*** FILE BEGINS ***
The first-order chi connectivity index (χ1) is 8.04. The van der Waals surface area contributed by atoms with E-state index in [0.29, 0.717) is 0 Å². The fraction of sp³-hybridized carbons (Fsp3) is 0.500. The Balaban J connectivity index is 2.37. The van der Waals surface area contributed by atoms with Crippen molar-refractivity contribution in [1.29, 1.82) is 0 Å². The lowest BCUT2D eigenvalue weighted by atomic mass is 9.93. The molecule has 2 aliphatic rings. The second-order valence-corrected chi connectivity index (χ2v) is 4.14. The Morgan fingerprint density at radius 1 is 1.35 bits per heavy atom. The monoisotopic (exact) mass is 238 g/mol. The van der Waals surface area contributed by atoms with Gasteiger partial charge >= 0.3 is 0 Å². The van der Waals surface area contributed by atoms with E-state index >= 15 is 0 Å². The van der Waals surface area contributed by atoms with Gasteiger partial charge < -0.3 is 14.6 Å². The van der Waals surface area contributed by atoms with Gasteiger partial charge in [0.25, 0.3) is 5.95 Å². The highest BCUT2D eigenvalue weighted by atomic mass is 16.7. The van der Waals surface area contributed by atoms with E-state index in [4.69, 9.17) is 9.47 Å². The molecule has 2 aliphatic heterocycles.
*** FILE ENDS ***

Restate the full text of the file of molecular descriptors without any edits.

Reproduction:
The first-order chi connectivity index (χ1) is 8.04. The van der Waals surface area contributed by atoms with E-state index in [0.29, 0.717) is 0 Å². The fraction of sp³-hybridized carbons (Fsp3) is 0.500. The Balaban J connectivity index is 2.37. The van der Waals surface area contributed by atoms with Crippen molar-refractivity contribution in [1.29, 1.82) is 0 Å². The lowest BCUT2D eigenvalue weighted by atomic mass is 9.93. The molecule has 2 aliphatic rings. The second-order valence-corrected chi connectivity index (χ2v) is 4.14. The Morgan fingerprint density at radius 1 is 1.35 bits per heavy atom. The monoisotopic (exact) mass is 238 g/mol. The van der Waals surface area contributed by atoms with Gasteiger partial charge >= 0.3 is 0 Å². The van der Waals surface area contributed by atoms with E-state index >= 15 is 0 Å². The van der Waals surface area contributed by atoms with Gasteiger partial charge < -0.3 is 14.6 Å². The van der Waals surface area contributed by atoms with Gasteiger partial charge in [0.25, 0.3) is 5.95 Å². The highest BCUT2D eigenvalue weighted by atomic mass is 16.7. The van der Waals surface area contributed by atoms with E-state index in [4.69, 9.17) is 9.47 Å². The molecule has 2 aliphatic heterocycles.